Wallace: So, Courtney, I’m going to start off with a question for you. I know that you mentioned that Kiip really isn’t and hasn’t set out to be a gamification platform. You’re really focused on the moment of achievement and rewards. Do you want to speak to how you do gamification in terms of what you’re doing? And maybe as a second part to the question, how are you seeing brands react to or adapt to not only rewards, but also gamification using your platform?
Courtney Guertin: When we first started out, there was a tremendous amount of education. Where we get our rewards from is the brands, and they still didn’t realize that, honestly, every single person in the demographic sphere is using and playing games. It is middle-aged mothers, young children, and people over 50. There was a lot of education there. And actually, after you overcome that and show them the data. …
What we set out to do is let the game developers we partnered with design their own game. They know where they want to bring the users. We’re not there to go to them and say, “Hey, this is a better game mechanic versus that one.” What we wanted to do is. … They have specific and set goals they want users to accomplish. When they’re doing that, and they try really hard to do that, we serendipitously give them a reward. It’s more of a surprise and delight. There’s not a very direct path to any of the tailored rewards we might give them. People are using this app the way the game developer has designed it to be used. We’re there just as an added thank-you.
We do it in a way where it doesn’t take you out of the application. What we’ve seen is that over the last couple of years, brands are now really, really knowledgeable about how engaged people are in games. It’s been sprinkled in even in the work environment.
That’s where gamification kind of gets a bad name. It’s because people weren’t thinking about it as a real thing. They just say, “Oh, the Silicon Valley gamification dust. I’ll sprinkle that on my app, and now I’ve gamified it. I’ll make 800 grand.” That’s crap.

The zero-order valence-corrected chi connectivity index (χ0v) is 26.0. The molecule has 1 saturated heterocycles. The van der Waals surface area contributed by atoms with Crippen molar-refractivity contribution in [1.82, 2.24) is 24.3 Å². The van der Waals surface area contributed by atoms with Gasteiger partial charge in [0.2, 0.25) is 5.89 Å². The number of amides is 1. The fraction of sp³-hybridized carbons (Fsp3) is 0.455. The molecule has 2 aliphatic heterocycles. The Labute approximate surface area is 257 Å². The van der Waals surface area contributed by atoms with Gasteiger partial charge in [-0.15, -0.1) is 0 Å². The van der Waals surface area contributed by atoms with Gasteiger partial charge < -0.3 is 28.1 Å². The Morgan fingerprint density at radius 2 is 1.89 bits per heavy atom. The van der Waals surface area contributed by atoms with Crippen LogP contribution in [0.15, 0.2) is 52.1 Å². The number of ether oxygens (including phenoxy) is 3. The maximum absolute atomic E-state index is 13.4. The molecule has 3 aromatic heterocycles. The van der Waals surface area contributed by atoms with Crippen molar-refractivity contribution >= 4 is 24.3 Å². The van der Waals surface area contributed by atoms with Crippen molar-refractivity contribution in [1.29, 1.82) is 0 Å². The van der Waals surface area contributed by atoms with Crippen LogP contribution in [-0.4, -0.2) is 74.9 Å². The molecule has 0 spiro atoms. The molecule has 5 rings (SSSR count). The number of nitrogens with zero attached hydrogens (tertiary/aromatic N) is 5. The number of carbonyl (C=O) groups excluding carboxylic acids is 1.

What you really need to do is just figure out … what, uniquely, is the great experience for me? How can I get more out of it? Has everyone heard of the Fun Theory? Go to funtheory.org. You’ll be blown away by what they’ve been able to do — simple things like throwing away trash in a trash can. You throw it away, it makes a sound, and it has this little alarm that goes, “Dooo!” You play that for people throwing trash in it, and then they’ll wander around trying to find other trash to throw away. Or wanting to go upstairs. They wanted to get people to stop taking elevators. They filmed it for maybe a week prior. There was a big thing of stairs here, and nobody’s taking it. Then they put a piano step over here on the stairs. Everyone is suddenly dancing up the stairs. It makes everyone happy. Now you’re dancing on your way to work. That’s the gamification that I like, and that’s what I’m inspired by.
In what we’re trying to do here, at least in the world that I’m in … we’re not trying to do the gamification layer. We really are the rewards layer. We just enhance that experience a little bit. We take brands and give them a way to say, “Hey, when you’re happy, we want to be there with you, too. We know that you’re playing in all these different areas. We just want to give you something.”